By Irene Vander Els, associate
We’ve all read rankings, lists and survey results touting the Best Places to Work for Mothers. Many of us have even consulted such reports when contemplating career moves. However, I’m here to argue the things that truly make a company a good place for working parents are more nuanced.
Those rankings give the advantage to large companies with the scale to support things like on-site daycare and women’s empowerment programs. While those amenities are valuable, they can’t compete with a company with the right kind of culture. I had my first child nine months ago. Her name, Zola, means “of the Earth.” I go to her doctor’s appointments, and when a childcare emergency arises, I work from home, sans snickers. My colleagues with older children go to school plays and parent-teacher conferences and baseball championships.
There is a collective belief here at Hartman Simons that family matters. That may not show up in a report – no magazine can figure out how to track and quantify such a thing – but it makes this firm a great place for working parents, and for everyone else too. A colleague’s wife recently had emergency surgery, and other attorneys pitched into help cover his workload. That doesn’t happen everywhere.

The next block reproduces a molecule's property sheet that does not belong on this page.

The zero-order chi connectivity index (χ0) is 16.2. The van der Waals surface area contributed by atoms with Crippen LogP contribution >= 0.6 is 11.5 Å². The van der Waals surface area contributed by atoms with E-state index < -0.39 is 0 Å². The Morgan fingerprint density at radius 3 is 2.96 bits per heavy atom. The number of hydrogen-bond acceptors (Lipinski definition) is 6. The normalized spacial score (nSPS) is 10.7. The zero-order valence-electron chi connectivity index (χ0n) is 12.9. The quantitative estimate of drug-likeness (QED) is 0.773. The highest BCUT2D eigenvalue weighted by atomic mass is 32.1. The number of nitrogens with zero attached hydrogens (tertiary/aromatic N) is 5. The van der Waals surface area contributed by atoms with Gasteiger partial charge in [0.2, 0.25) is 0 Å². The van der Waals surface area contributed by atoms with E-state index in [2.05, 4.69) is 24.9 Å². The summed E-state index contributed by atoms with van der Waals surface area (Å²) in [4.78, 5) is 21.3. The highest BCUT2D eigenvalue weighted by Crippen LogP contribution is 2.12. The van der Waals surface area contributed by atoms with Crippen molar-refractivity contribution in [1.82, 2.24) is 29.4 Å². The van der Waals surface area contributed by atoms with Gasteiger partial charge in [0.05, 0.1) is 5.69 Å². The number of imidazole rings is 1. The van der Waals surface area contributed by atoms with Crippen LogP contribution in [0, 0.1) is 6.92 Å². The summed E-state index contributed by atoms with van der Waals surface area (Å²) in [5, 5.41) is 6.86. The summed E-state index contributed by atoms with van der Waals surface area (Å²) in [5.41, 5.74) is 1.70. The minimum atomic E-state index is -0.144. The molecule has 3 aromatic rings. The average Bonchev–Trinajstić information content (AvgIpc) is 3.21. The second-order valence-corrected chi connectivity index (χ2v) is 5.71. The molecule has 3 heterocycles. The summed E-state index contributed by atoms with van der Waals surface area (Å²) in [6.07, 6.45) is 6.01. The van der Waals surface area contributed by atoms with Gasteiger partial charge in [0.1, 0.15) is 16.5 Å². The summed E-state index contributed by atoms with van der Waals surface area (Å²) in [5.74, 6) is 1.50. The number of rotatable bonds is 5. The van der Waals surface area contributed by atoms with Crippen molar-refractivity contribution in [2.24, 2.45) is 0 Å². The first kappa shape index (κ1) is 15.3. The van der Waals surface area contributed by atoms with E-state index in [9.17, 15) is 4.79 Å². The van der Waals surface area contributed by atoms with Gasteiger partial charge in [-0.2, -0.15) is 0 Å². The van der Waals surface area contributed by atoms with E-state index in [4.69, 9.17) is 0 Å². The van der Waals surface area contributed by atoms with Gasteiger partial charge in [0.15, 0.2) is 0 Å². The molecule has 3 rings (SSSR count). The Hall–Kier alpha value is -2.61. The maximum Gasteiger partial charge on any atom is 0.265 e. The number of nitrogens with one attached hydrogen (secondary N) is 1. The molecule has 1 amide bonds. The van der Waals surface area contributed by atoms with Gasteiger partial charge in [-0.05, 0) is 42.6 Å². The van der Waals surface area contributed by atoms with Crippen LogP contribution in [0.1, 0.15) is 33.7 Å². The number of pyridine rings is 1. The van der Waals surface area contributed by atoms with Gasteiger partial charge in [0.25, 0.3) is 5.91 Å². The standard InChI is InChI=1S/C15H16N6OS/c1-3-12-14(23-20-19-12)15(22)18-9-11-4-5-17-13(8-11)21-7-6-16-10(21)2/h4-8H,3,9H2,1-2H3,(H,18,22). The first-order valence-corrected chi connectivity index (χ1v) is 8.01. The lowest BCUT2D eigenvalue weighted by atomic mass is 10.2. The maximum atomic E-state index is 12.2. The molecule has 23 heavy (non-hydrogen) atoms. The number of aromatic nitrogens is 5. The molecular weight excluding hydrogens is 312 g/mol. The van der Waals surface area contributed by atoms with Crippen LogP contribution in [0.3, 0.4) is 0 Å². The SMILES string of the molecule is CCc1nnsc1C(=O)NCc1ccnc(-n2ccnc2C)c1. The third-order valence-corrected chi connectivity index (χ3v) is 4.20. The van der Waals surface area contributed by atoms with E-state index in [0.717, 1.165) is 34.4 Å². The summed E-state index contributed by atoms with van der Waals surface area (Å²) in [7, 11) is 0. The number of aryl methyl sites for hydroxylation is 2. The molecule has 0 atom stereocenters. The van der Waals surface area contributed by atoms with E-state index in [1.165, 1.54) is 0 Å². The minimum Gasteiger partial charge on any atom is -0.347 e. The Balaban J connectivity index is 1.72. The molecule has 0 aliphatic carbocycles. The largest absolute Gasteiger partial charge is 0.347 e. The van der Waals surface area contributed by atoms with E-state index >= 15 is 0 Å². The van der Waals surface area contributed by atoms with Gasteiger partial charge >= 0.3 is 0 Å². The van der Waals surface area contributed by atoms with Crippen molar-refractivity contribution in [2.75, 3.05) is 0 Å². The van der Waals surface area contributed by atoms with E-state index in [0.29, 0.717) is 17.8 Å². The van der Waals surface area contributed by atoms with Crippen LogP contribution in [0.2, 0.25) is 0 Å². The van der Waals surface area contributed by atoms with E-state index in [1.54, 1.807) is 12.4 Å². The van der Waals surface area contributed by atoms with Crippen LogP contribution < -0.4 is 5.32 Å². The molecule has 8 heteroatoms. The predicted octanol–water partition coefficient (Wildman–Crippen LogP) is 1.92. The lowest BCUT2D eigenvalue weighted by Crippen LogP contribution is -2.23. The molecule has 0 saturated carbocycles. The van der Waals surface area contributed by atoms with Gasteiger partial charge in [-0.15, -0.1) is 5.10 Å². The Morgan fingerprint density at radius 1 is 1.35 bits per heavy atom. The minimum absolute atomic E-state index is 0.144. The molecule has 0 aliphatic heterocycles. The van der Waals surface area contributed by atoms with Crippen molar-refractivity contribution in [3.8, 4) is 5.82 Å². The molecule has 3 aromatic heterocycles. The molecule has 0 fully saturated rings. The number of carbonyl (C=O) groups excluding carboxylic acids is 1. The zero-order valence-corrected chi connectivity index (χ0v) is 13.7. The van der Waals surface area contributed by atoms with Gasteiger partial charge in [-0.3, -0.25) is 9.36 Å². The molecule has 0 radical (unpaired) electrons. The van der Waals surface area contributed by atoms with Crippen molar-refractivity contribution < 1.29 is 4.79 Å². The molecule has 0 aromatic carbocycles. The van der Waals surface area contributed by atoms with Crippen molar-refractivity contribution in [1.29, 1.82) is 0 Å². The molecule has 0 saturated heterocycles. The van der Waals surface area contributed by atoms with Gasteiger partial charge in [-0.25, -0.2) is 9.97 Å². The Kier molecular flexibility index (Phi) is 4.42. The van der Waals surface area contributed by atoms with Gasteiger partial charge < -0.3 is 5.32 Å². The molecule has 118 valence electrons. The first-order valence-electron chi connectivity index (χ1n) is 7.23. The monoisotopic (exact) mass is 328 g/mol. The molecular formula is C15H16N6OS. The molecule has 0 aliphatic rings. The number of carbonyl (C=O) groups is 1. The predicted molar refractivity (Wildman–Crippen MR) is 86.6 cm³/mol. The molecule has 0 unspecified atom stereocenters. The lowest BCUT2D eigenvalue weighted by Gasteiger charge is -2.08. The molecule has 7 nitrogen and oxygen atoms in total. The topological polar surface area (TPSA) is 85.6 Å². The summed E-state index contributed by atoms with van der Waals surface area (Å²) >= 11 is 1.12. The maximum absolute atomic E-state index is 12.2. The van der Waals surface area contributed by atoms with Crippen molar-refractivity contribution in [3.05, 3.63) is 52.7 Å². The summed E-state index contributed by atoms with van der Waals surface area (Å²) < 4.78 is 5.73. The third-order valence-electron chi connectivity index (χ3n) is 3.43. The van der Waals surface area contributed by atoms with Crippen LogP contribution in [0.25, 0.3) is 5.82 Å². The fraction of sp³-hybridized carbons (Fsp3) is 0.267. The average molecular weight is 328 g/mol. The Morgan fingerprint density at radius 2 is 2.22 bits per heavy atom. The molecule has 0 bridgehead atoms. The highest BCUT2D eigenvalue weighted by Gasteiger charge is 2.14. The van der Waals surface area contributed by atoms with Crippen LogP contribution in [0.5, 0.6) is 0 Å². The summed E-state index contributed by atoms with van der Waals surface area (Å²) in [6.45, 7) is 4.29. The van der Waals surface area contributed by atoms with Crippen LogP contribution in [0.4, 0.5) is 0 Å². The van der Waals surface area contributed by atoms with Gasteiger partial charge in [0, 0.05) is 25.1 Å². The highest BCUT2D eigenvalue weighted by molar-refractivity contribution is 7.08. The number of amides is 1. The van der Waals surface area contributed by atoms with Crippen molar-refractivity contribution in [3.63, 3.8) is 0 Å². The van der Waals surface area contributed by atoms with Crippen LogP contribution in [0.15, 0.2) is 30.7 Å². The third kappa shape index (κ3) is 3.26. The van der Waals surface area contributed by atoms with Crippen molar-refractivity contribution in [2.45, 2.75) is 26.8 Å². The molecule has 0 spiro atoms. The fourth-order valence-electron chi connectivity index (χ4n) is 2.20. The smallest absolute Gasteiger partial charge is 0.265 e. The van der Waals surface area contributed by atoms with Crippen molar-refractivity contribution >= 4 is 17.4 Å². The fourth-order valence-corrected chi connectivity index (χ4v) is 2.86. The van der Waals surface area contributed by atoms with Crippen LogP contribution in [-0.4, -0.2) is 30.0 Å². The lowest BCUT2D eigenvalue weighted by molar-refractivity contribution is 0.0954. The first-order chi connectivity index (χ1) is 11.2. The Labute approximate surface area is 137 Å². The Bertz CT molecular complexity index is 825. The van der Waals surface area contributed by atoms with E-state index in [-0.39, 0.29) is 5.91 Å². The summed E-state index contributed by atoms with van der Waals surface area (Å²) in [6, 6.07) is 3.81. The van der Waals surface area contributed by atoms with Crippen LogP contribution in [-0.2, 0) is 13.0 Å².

If you’re a manager or business owner trying to make your company a Best Place to Work for Moms, Dads and Everyone Else, here are my three tips, based on what I’ve discovered at Hartman Simons.
• Don’t set insane billable hour goals. The goal should be to get your work done and serve your clients well.
• Set an example. When the boss has work-life balance, everyone else feels comfortable leaving at a reasonable hour.
• Be purposeful in hiring. Recruit the kind of people who like to be part of a team and aren’t going to demand face time, for the sake of it, from their direct reports.
I very much enjoy practicing business litigation, especially at a firm like Hartman Simons, where we take our work – and our families – seriously.
It makes Zola happy too.